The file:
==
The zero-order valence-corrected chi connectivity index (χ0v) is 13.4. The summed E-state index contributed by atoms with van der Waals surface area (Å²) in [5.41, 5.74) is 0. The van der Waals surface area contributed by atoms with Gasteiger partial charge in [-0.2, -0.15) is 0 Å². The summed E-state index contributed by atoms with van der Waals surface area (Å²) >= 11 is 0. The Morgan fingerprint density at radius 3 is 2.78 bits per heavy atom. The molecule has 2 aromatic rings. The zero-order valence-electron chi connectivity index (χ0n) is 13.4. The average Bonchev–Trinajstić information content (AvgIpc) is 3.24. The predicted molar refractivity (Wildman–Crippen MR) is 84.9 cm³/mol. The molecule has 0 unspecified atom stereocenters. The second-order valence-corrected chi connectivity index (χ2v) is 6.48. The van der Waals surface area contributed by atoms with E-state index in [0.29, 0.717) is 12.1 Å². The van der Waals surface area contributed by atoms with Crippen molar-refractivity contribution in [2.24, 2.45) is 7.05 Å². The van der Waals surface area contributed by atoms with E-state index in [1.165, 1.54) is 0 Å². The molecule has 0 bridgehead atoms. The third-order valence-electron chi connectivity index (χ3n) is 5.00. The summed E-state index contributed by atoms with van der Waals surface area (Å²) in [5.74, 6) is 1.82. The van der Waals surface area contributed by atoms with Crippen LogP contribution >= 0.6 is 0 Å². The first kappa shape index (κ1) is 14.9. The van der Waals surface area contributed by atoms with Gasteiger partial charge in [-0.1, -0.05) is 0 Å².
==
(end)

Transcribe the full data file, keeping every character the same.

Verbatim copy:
The zero-order valence-corrected chi connectivity index (χ0v) is 13.4. The summed E-state index contributed by atoms with van der Waals surface area (Å²) in [5.41, 5.74) is 0. The van der Waals surface area contributed by atoms with Gasteiger partial charge in [-0.2, -0.15) is 0 Å². The summed E-state index contributed by atoms with van der Waals surface area (Å²) >= 11 is 0. The Morgan fingerprint density at radius 3 is 2.78 bits per heavy atom. The molecule has 2 aromatic rings. The zero-order valence-electron chi connectivity index (χ0n) is 13.4. The average Bonchev–Trinajstić information content (AvgIpc) is 3.24. The predicted molar refractivity (Wildman–Crippen MR) is 84.9 cm³/mol. The molecule has 0 unspecified atom stereocenters. The second-order valence-corrected chi connectivity index (χ2v) is 6.48. The van der Waals surface area contributed by atoms with E-state index in [0.29, 0.717) is 12.1 Å². The van der Waals surface area contributed by atoms with Crippen molar-refractivity contribution in [2.24, 2.45) is 7.05 Å². The van der Waals surface area contributed by atoms with E-state index in [1.165, 1.54) is 0 Å². The molecule has 0 bridgehead atoms. The third-order valence-electron chi connectivity index (χ3n) is 5.00. The summed E-state index contributed by atoms with van der Waals surface area (Å²) in [5.74, 6) is 1.82. The van der Waals surface area contributed by atoms with Crippen LogP contribution >= 0.6 is 0 Å². The first kappa shape index (κ1) is 14.9. The van der Waals surface area contributed by atoms with Gasteiger partial charge in [-0.1, -0.05) is 0 Å².